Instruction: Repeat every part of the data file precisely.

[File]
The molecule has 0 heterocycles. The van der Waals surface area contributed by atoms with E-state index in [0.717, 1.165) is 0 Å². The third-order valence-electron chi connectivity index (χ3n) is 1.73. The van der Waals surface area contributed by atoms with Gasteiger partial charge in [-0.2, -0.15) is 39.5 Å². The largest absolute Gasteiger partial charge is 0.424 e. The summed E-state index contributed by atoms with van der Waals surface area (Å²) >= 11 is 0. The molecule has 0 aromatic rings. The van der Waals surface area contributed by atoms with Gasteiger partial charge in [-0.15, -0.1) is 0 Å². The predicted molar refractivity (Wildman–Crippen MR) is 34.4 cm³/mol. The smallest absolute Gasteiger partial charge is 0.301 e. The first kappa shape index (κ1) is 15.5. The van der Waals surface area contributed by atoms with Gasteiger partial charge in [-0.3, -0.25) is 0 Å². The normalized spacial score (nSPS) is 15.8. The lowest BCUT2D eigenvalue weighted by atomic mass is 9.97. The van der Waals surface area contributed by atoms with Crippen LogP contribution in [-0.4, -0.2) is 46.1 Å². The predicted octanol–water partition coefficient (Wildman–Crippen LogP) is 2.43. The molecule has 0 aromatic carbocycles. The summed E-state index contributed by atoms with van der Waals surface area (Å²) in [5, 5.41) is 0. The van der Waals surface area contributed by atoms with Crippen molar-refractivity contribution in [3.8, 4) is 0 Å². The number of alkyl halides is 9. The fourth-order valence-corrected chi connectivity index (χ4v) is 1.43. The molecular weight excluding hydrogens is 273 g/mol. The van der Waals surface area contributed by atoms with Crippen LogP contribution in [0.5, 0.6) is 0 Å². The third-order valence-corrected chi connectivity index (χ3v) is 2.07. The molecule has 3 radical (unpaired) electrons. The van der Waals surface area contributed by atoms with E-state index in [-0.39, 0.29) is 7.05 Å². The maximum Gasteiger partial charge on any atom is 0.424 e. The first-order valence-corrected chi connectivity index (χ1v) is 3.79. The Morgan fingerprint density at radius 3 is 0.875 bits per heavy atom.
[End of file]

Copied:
The molecule has 0 heterocycles. The van der Waals surface area contributed by atoms with E-state index in [0.717, 1.165) is 0 Å². The third-order valence-electron chi connectivity index (χ3n) is 1.73. The van der Waals surface area contributed by atoms with Gasteiger partial charge in [-0.2, -0.15) is 39.5 Å². The largest absolute Gasteiger partial charge is 0.424 e. The summed E-state index contributed by atoms with van der Waals surface area (Å²) >= 11 is 0. The molecule has 0 aromatic rings. The van der Waals surface area contributed by atoms with Gasteiger partial charge in [-0.15, -0.1) is 0 Å². The predicted molar refractivity (Wildman–Crippen MR) is 34.4 cm³/mol. The smallest absolute Gasteiger partial charge is 0.301 e. The first kappa shape index (κ1) is 15.5. The van der Waals surface area contributed by atoms with Gasteiger partial charge in [-0.3, -0.25) is 0 Å². The normalized spacial score (nSPS) is 15.8. The lowest BCUT2D eigenvalue weighted by atomic mass is 9.97. The van der Waals surface area contributed by atoms with Crippen LogP contribution in [-0.4, -0.2) is 46.1 Å². The predicted octanol–water partition coefficient (Wildman–Crippen LogP) is 2.43. The molecule has 0 aromatic carbocycles. The summed E-state index contributed by atoms with van der Waals surface area (Å²) in [5, 5.41) is 0. The van der Waals surface area contributed by atoms with Crippen molar-refractivity contribution in [3.8, 4) is 0 Å². The number of alkyl halides is 9. The fourth-order valence-corrected chi connectivity index (χ4v) is 1.43. The molecular weight excluding hydrogens is 273 g/mol. The van der Waals surface area contributed by atoms with Crippen LogP contribution in [0.5, 0.6) is 0 Å². The third-order valence-corrected chi connectivity index (χ3v) is 2.07. The molecule has 3 radical (unpaired) electrons. The van der Waals surface area contributed by atoms with E-state index in [-0.39, 0.29) is 7.05 Å². The maximum Gasteiger partial charge on any atom is 0.424 e. The first-order valence-corrected chi connectivity index (χ1v) is 3.79. The Morgan fingerprint density at radius 3 is 0.875 bits per heavy atom.